Comic review: The Corsairs of Alcibiades

The Corsairs of Alcibades: Book 1 - Secret Elites - Éric Liberge & Denis-Pierre Filippi ***

The Corsairs of Alcibiades has all the essential ingredients for a thrilling and successful comic-book adventure series. It has a classic 19th century steampunk setting, where there are mysterious secretive societies developing plans to overthrow or at least completely transform the social order. The revelations of how they plan to do this are gradually revealed through a diverse group of individuals who have been recruited, but who first have to pass a series of dangerous tests to prove their abilities. A cursory glance at the detailed fantastical artwork also makes this a very attractive package indeed. The execution of the plotting however, at least in this first volume of the series, suggests that perhaps it's even trying to pack too much into a single opening episode.

When I say recruited, obviously mysterious underground organisations don't advertise in the papers, so it's more a case that the latest potential recruits are abducted and not given much choice in the matter. The situations in which they are apprehended does however give us some idea of the particular skills and qualities that the organisation is looking for. In England, 1825, Curtis is involved in a burglary that is on the point of going wrong when the situation suddenly becomes even more dangerous with the appearance of a group of armed masked men who whisk him away. Mayline seems to be involved with an organisation that is under siege from the authorities when she is also 'recruited'.

Mayline and Curtis find that they are have been gathered along with a large number of petty low-life criminals and anti-establishment revolutionaries wanted by the authorities. What is expected of them isn't made clear, although if they pass the various stages in the selection process and prove to have the necessary skills they are promised that it will grant them admission to "a new university where the elite of English society are to be educated". A League of Extraordinary Gentlemen? Well, we're in that same era of high pulp adventure, so The Corsairs of Alcibiades sounds good, sounds sufficiently mysterious and offers plenty of potential.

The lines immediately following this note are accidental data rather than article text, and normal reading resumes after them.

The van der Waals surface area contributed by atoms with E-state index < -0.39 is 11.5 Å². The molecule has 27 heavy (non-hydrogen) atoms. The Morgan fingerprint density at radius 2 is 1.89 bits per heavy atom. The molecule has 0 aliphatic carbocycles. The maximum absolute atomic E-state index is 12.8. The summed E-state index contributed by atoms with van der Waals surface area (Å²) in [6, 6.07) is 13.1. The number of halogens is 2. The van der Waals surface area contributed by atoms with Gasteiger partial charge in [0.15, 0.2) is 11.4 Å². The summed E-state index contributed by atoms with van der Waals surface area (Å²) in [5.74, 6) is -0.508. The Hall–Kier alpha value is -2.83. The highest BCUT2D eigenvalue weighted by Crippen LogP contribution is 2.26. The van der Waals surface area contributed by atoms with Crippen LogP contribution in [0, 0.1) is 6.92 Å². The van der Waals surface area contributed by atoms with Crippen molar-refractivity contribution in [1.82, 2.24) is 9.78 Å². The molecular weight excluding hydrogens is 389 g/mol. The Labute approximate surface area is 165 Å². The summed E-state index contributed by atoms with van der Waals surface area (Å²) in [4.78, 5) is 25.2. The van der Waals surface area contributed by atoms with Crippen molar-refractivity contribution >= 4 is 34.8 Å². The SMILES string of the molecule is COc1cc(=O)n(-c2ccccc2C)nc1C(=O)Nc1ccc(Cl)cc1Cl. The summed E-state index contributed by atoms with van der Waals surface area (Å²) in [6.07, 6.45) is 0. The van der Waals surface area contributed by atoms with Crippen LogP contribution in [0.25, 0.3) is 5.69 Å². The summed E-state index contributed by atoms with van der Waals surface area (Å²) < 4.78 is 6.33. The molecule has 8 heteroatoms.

The remainder of the first volume of the series, Secret Elites, certainly sets about delivering on that potential. Teaming up with Peter and Lydia are a university student and a caretaker's daughter who have solved clues in some mysterious document pointing to hidden treasure, and Mike, another 'recruit' who has obtained a key that will open the necessary doors. The team successfully work their way through a series of secret passages and rooms avoiding great traps and dangers, and along the way they witness some of the incredible mechanical devices and inventions being tested by the Alcibiades.

With secret organisations, hidden treasure in underground caves, symbols and clues to solve and the promises of adventure on the high seas, The Corsairs of Alcibiades: Book 1 - Secret Elites certainly has all the essential ingredients and it's attractively presented with detailed clean artwork from Éric Liberge and strong visual characterisation that makes it easy to follow progress and who is who. The story itself is not so easy to keep up with. It all moves along too rapidly, running from one dangerous adventure and situation to another with not enough downtime to let you get to know the characters, skills and personalities sufficiently. It's hard to see any actual realistic design to the tests either, which seem to operate more on random chance.

More than just being a little confusing there's a feeling that the potential to develop these great situations has been somewhat wasted, but you would expect there to be some initial confusion in the first volume of a series like this, and at the very least the wares that Éric Liberge and Denis-Pierre Filippi lay out in this opening volume of The Corsairs of Alcibiades and where the end of the first book leaves us certainly suggests that the series has a lot more to offer.

Originally published in France in 2004 by Dupuis, The Corsairs of Alcibiades is published in English translation now in digital format only by Europe Comics.

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